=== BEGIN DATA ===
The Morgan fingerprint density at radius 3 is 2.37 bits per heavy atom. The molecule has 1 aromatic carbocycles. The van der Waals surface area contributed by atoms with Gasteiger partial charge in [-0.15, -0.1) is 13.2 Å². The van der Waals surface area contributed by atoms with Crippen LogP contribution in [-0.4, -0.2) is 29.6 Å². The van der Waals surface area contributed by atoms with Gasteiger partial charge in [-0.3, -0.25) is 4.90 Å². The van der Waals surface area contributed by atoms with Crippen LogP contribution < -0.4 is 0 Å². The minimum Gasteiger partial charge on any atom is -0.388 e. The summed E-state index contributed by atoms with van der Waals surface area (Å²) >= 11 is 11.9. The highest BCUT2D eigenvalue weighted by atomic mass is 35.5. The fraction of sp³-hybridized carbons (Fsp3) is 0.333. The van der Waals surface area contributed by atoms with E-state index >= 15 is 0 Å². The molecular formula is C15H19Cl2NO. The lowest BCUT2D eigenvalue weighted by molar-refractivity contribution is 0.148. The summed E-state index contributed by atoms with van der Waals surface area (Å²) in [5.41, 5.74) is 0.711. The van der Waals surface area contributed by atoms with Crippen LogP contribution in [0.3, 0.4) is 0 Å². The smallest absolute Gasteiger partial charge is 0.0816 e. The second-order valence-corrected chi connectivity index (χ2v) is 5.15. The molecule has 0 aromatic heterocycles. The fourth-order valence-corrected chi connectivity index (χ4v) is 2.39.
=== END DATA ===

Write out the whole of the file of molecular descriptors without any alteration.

The Morgan fingerprint density at radius 3 is 2.37 bits per heavy atom. The molecule has 1 aromatic carbocycles. The van der Waals surface area contributed by atoms with Gasteiger partial charge in [-0.15, -0.1) is 13.2 Å². The van der Waals surface area contributed by atoms with Crippen LogP contribution in [-0.4, -0.2) is 29.6 Å². The van der Waals surface area contributed by atoms with Gasteiger partial charge in [-0.3, -0.25) is 4.90 Å². The van der Waals surface area contributed by atoms with Crippen LogP contribution < -0.4 is 0 Å². The minimum Gasteiger partial charge on any atom is -0.388 e. The summed E-state index contributed by atoms with van der Waals surface area (Å²) >= 11 is 11.9. The highest BCUT2D eigenvalue weighted by atomic mass is 35.5. The fraction of sp³-hybridized carbons (Fsp3) is 0.333. The van der Waals surface area contributed by atoms with E-state index >= 15 is 0 Å². The molecular formula is C15H19Cl2NO. The lowest BCUT2D eigenvalue weighted by molar-refractivity contribution is 0.148. The summed E-state index contributed by atoms with van der Waals surface area (Å²) in [5.41, 5.74) is 0.711. The van der Waals surface area contributed by atoms with Crippen LogP contribution in [0.3, 0.4) is 0 Å². The smallest absolute Gasteiger partial charge is 0.0816 e. The second-order valence-corrected chi connectivity index (χ2v) is 5.15. The molecule has 0 aromatic heterocycles. The fourth-order valence-corrected chi connectivity index (χ4v) is 2.39.